The following editorial reflects the personal thoughts of Doug Breithaupt relating to our common hobby of miniature cars.
Ferrari F40 Deluxe Collection - Majorette
In the story of every automaker there are moments where they have achieved a high point in their history. In the case of some marques, this pinnacle of success has also been their last great ray of hope before the downhill slide into the automotive scrapyard. Other companies continue to see their fortunes move in and out like the tides. Cars produced in those moments of greatest success are often some of the most innovative and unique. It's easier to allow the designers and engineers the freedom to do something truly special when the money is good and the future looks bright.
My personal car collection has focused on some of these models. The Citroen SM was produced in a period such as this. Citroen was following their strong sales success of the 1960's, including the purchase of Maserati, with production of a halo car. Unfortunately, in just five years, a variety of factors, including the slow sales for the SM, resulted in Citroen's purchase by Peugeot.
The Cadillac image by 1967, dominated American luxury markets and the front-wheel drive Eldorado was intended as a halo car to bring new levels of success. While the 1967-68 Eldorado was successful, Cadillacs just became bigger and their owner demographics became older. Finally, 35 years later, Cadillac is just beginning to recover the market share they once enjoyed.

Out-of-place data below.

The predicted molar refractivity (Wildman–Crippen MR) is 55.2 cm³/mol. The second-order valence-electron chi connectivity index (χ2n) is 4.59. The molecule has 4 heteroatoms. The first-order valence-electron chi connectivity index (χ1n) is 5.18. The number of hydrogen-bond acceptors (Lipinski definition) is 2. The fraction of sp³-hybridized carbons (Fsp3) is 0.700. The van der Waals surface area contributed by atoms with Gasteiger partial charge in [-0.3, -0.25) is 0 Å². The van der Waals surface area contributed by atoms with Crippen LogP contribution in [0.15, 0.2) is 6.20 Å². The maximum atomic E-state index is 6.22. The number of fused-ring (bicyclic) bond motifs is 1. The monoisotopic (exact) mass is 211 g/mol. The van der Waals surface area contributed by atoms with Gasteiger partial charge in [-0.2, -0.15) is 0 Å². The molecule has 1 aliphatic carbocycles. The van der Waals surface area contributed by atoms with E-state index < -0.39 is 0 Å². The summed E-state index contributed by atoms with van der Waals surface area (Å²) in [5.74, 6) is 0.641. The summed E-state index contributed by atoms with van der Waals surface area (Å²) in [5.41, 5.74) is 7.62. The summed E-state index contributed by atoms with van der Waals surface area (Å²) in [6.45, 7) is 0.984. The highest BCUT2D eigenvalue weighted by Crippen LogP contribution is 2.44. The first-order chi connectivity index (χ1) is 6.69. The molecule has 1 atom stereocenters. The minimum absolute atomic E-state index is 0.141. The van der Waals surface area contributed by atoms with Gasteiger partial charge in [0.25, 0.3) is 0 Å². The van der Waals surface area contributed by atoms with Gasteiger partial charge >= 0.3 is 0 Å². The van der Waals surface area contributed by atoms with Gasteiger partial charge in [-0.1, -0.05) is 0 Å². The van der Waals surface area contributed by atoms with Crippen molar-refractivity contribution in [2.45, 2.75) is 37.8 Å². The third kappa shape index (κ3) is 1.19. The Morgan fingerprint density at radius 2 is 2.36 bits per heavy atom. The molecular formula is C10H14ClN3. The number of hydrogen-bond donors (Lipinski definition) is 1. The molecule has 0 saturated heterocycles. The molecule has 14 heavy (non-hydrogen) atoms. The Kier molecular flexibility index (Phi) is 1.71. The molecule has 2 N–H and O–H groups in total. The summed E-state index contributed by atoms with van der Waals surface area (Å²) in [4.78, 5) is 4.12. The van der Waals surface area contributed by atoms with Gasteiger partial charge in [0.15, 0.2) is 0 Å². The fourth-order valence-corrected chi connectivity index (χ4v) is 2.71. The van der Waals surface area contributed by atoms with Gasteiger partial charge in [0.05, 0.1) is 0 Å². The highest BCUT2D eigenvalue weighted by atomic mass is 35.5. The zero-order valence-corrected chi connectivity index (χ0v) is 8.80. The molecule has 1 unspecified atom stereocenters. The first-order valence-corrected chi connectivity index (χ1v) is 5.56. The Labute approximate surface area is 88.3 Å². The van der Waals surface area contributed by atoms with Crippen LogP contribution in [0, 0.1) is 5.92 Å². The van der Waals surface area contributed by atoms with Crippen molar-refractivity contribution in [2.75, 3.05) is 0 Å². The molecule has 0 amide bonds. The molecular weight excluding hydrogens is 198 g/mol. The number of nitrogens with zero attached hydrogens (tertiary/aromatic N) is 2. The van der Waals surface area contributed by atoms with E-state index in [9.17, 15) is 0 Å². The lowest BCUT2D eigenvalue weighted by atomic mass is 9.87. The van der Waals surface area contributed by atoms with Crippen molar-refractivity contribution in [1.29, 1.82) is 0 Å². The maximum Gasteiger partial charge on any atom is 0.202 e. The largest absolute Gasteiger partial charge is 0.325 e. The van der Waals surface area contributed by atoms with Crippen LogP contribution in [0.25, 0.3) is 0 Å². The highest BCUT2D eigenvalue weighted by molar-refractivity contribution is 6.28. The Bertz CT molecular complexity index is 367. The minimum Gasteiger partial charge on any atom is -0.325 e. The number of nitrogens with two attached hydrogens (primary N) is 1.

In 1955, Rolls Royce and Bentley were still the cream of British motorcars. With the introduction of the Silver Cloud and S3 models, a new statement of tradition and luxury were offered to the world. A new V8 was finally put into production. Even 40 years later, these two models are still seen as some of the most elegant of luxury cars. Now under new owners BMW and VW, a revival of 'England's best' may be on the way.
These are just three examples out of many. The models produced from these halcyon moments might be labeled 'consummate cars' that would have been unlikely to ever reach production in any other time. I only selected these specific examples from my personal experience. Identifying these consummate cars and having the opportunity to enjoy their company, can be both personally and financially rewarding.
Toy car manufacturers often operate just like their bigger brothers. When times are good, they are willing to take chances on products that would not otherwise be considered. When the future looks bright, better models with more detail, features and colors are presented to consumers. In bad times it's back to basics and try to soldier through. The 'good times' toy car models are much like the consummate cars of the big boys and often as brief in their lifespan. For collectors, these 'good times' models can become the most desirable and valuable.